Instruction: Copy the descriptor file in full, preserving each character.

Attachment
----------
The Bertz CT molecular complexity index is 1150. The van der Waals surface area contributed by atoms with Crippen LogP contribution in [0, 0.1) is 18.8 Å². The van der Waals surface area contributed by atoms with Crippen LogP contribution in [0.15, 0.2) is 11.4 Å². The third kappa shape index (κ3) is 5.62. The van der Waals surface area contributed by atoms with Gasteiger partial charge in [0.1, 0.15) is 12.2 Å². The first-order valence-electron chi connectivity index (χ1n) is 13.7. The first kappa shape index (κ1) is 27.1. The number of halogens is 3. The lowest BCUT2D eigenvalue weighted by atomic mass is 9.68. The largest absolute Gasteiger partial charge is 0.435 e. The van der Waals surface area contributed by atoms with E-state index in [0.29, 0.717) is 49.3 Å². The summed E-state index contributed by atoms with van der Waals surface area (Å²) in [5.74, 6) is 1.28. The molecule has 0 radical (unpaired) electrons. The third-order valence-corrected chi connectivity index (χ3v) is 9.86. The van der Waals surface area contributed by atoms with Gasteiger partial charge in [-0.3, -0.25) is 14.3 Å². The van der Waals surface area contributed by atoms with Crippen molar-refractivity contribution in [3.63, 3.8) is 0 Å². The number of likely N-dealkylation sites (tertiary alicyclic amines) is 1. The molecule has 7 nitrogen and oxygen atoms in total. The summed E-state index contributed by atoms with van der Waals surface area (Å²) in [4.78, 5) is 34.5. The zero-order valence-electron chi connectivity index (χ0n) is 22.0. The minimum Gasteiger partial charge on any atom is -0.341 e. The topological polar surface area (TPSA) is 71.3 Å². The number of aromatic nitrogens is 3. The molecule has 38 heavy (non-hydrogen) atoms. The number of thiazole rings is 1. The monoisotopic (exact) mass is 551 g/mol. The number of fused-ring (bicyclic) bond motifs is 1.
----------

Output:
The Bertz CT molecular complexity index is 1150. The van der Waals surface area contributed by atoms with Crippen LogP contribution in [0, 0.1) is 18.8 Å². The van der Waals surface area contributed by atoms with Crippen LogP contribution in [0.15, 0.2) is 11.4 Å². The third kappa shape index (κ3) is 5.62. The van der Waals surface area contributed by atoms with Gasteiger partial charge in [0.1, 0.15) is 12.2 Å². The first-order valence-electron chi connectivity index (χ1n) is 13.7. The first kappa shape index (κ1) is 27.1. The number of halogens is 3. The lowest BCUT2D eigenvalue weighted by atomic mass is 9.68. The largest absolute Gasteiger partial charge is 0.435 e. The van der Waals surface area contributed by atoms with E-state index in [0.29, 0.717) is 49.3 Å². The summed E-state index contributed by atoms with van der Waals surface area (Å²) in [5.74, 6) is 1.28. The molecule has 0 radical (unpaired) electrons. The third-order valence-corrected chi connectivity index (χ3v) is 9.86. The van der Waals surface area contributed by atoms with Gasteiger partial charge in [-0.3, -0.25) is 14.3 Å². The van der Waals surface area contributed by atoms with Crippen molar-refractivity contribution in [3.63, 3.8) is 0 Å². The number of likely N-dealkylation sites (tertiary alicyclic amines) is 1. The molecule has 7 nitrogen and oxygen atoms in total. The summed E-state index contributed by atoms with van der Waals surface area (Å²) in [4.78, 5) is 34.5. The zero-order valence-electron chi connectivity index (χ0n) is 22.0. The minimum Gasteiger partial charge on any atom is -0.341 e. The topological polar surface area (TPSA) is 71.3 Å². The number of aromatic nitrogens is 3. The molecule has 38 heavy (non-hydrogen) atoms. The number of thiazole rings is 1. The monoisotopic (exact) mass is 551 g/mol. The number of fused-ring (bicyclic) bond motifs is 1.